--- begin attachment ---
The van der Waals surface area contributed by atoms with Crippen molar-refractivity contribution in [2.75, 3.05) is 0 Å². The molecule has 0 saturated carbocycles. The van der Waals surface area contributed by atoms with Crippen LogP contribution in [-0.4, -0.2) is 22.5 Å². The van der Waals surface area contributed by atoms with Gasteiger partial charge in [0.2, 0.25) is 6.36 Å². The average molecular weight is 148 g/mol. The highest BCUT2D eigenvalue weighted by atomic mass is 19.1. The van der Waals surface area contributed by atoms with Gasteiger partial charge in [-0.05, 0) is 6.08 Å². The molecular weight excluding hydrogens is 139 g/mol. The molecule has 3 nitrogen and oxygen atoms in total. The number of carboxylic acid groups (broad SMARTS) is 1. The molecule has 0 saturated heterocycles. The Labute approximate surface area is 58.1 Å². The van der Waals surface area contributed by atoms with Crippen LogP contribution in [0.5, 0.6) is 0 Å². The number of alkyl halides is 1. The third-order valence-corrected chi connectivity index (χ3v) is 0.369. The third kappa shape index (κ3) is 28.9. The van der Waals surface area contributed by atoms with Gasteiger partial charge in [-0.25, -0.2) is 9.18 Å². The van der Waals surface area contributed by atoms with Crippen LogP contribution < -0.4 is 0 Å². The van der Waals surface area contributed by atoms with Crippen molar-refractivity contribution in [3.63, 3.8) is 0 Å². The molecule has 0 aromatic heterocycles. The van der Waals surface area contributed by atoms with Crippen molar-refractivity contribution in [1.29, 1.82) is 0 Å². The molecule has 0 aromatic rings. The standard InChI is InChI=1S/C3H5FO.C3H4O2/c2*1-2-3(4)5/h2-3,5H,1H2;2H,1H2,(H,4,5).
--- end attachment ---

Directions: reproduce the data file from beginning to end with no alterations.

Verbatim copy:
The van der Waals surface area contributed by atoms with Crippen molar-refractivity contribution in [2.75, 3.05) is 0 Å². The molecule has 0 saturated carbocycles. The van der Waals surface area contributed by atoms with Crippen LogP contribution in [-0.4, -0.2) is 22.5 Å². The van der Waals surface area contributed by atoms with Gasteiger partial charge in [0.2, 0.25) is 6.36 Å². The average molecular weight is 148 g/mol. The highest BCUT2D eigenvalue weighted by atomic mass is 19.1. The van der Waals surface area contributed by atoms with Gasteiger partial charge in [-0.05, 0) is 6.08 Å². The molecular weight excluding hydrogens is 139 g/mol. The molecule has 3 nitrogen and oxygen atoms in total. The number of carboxylic acid groups (broad SMARTS) is 1. The molecule has 0 saturated heterocycles. The Labute approximate surface area is 58.1 Å². The van der Waals surface area contributed by atoms with Crippen LogP contribution in [0.5, 0.6) is 0 Å². The number of alkyl halides is 1. The third-order valence-corrected chi connectivity index (χ3v) is 0.369. The third kappa shape index (κ3) is 28.9. The van der Waals surface area contributed by atoms with Gasteiger partial charge in [-0.25, -0.2) is 9.18 Å². The van der Waals surface area contributed by atoms with Crippen LogP contribution < -0.4 is 0 Å². The van der Waals surface area contributed by atoms with Crippen molar-refractivity contribution in [3.63, 3.8) is 0 Å². The molecule has 0 aromatic heterocycles. The van der Waals surface area contributed by atoms with Crippen molar-refractivity contribution in [1.29, 1.82) is 0 Å². The molecule has 0 aromatic rings. The standard InChI is InChI=1S/C3H5FO.C3H4O2/c2*1-2-3(4)5/h2-3,5H,1H2;2H,1H2,(H,4,5).